Nick Holdstock at Open Letters Monthly:
Given the restrictions on Krzhizhanovsky’s work, it’s unsurprising that people (or sometimes creatures) desperate to find an audience for their tall tales feature heavily in his stories. If there can be said to such a thing as a typical Krzhizhanovsky story – this is, after all, a person who wrote stories in which the Eiffel Tower tries to join the Soviet cause, a man gets lost in a tiny room, and a toad from the River Styx bemoans the lack of exclusivity in the underworld – it would be “Someone Else’s Theme” in which a dishevelled man offers a stranger an entire philosophical system in exchange for dinner. Krzhizhanovsky’s pessimism about publishing under the Soviets is exemplified by his novella The Letter Killers Club, in which writers gather to tell each other stories under the strict condition that none of them can be written down. Throughout Krzhizhanovsky’s work there are withering assessments of the kind of literature that did satisfy the demands of the state. In “The Bookmark” he speaks of “the long, bare literary pavement of today,” while in “Seams” he bemoans the fact that “If in the past writers looked for themes in their inkwells, close at hand, in and around themselves, now they don’t look at all: Themes are assigned.”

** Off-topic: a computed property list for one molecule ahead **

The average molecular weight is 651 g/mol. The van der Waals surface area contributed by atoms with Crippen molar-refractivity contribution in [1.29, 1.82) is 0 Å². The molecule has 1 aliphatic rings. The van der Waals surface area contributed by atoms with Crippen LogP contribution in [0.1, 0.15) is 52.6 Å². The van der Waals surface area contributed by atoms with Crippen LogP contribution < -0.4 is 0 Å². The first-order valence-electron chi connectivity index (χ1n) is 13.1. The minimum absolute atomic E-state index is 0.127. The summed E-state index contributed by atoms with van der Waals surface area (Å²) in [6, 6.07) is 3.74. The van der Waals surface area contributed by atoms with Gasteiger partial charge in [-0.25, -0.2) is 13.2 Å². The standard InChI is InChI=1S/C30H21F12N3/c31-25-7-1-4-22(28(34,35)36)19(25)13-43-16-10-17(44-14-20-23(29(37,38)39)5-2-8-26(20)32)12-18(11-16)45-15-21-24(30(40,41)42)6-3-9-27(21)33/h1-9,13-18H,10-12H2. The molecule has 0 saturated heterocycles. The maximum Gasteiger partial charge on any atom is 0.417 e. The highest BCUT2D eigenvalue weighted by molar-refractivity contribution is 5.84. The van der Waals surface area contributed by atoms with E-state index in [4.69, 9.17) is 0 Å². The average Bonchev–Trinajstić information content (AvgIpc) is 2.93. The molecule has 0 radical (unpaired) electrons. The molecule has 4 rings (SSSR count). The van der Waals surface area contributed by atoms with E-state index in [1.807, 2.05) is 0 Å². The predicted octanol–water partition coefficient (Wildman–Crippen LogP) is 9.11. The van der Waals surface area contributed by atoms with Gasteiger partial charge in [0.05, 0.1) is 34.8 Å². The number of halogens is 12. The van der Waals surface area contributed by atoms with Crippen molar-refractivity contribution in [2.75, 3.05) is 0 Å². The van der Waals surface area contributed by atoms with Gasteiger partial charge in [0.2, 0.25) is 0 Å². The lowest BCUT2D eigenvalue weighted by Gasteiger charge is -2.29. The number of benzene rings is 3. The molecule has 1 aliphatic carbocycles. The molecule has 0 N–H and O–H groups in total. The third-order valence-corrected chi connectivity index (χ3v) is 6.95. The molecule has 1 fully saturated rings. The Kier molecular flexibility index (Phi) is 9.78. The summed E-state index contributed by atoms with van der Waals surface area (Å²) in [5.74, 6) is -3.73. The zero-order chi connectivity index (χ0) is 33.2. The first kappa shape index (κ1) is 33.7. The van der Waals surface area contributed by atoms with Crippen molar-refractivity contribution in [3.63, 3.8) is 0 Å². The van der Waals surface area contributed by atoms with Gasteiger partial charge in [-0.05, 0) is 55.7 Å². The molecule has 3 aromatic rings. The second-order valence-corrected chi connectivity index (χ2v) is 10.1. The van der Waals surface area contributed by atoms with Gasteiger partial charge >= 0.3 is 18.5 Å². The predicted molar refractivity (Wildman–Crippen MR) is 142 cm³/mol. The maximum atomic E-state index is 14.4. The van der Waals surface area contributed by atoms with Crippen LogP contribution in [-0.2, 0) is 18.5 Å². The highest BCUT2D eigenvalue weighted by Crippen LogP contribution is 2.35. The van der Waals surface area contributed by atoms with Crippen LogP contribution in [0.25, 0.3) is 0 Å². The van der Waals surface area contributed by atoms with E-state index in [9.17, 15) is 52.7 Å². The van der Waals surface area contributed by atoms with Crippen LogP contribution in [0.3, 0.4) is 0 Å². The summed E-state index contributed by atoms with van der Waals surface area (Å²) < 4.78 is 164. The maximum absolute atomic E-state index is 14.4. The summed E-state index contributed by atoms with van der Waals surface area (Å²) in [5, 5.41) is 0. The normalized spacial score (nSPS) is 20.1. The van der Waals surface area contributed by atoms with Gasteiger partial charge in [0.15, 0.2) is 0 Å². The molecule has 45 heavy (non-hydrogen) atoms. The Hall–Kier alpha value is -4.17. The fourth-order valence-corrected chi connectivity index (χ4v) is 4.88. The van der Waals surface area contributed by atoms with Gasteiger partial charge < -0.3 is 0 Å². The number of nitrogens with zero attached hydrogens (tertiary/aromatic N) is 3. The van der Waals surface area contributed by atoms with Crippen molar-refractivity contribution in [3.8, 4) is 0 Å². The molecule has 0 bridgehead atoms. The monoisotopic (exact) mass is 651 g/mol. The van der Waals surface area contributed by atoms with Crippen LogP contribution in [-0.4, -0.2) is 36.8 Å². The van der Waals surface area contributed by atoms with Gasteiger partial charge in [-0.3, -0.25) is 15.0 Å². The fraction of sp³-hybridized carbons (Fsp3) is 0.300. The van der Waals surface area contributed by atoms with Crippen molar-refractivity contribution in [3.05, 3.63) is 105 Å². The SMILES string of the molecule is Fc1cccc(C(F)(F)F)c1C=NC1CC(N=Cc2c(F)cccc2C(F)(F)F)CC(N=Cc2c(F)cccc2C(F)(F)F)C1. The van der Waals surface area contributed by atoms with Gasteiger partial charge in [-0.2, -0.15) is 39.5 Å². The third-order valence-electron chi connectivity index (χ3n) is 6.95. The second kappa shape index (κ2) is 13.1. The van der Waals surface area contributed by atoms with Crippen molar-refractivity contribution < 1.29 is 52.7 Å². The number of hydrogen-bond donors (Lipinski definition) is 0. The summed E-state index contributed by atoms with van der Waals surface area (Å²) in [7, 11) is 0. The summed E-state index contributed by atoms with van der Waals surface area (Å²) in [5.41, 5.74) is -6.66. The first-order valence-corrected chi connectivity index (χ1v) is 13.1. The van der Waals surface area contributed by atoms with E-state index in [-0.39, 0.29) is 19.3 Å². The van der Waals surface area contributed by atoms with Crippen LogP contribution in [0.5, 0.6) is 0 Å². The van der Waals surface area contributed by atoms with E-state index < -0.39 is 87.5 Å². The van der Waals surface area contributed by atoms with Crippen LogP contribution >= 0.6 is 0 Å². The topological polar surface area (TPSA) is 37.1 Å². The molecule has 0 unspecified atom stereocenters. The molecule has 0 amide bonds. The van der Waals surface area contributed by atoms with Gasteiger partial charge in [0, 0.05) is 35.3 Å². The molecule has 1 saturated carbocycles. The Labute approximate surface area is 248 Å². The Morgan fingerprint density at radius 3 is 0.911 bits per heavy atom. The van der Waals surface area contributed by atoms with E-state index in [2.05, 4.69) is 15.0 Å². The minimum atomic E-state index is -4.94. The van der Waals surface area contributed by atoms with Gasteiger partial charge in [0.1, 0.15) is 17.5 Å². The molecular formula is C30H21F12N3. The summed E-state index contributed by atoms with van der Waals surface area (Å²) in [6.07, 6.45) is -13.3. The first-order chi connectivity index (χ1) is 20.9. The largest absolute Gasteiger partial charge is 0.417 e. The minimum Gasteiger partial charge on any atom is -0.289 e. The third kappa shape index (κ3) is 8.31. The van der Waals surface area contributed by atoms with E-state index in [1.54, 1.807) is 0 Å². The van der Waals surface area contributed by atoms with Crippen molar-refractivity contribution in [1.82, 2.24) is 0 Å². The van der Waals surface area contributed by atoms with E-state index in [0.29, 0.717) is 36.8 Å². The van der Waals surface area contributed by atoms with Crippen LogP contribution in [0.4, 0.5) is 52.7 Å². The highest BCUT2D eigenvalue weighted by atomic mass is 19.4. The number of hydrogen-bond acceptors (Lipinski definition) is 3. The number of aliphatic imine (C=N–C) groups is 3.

The tall tale of Baron Munchausen was a perfect fit for Krzhizhanovsky. The real-life inspiration for this purveyor of the fabulous was Baron Hieronymus von Münchhausen, a German nobleman who fought with the Russians against the Turks in the mid-18th century. After his retirement, the Baron threw lavish dinners at which he regaled his guests with exaggerated versions of his military exploits.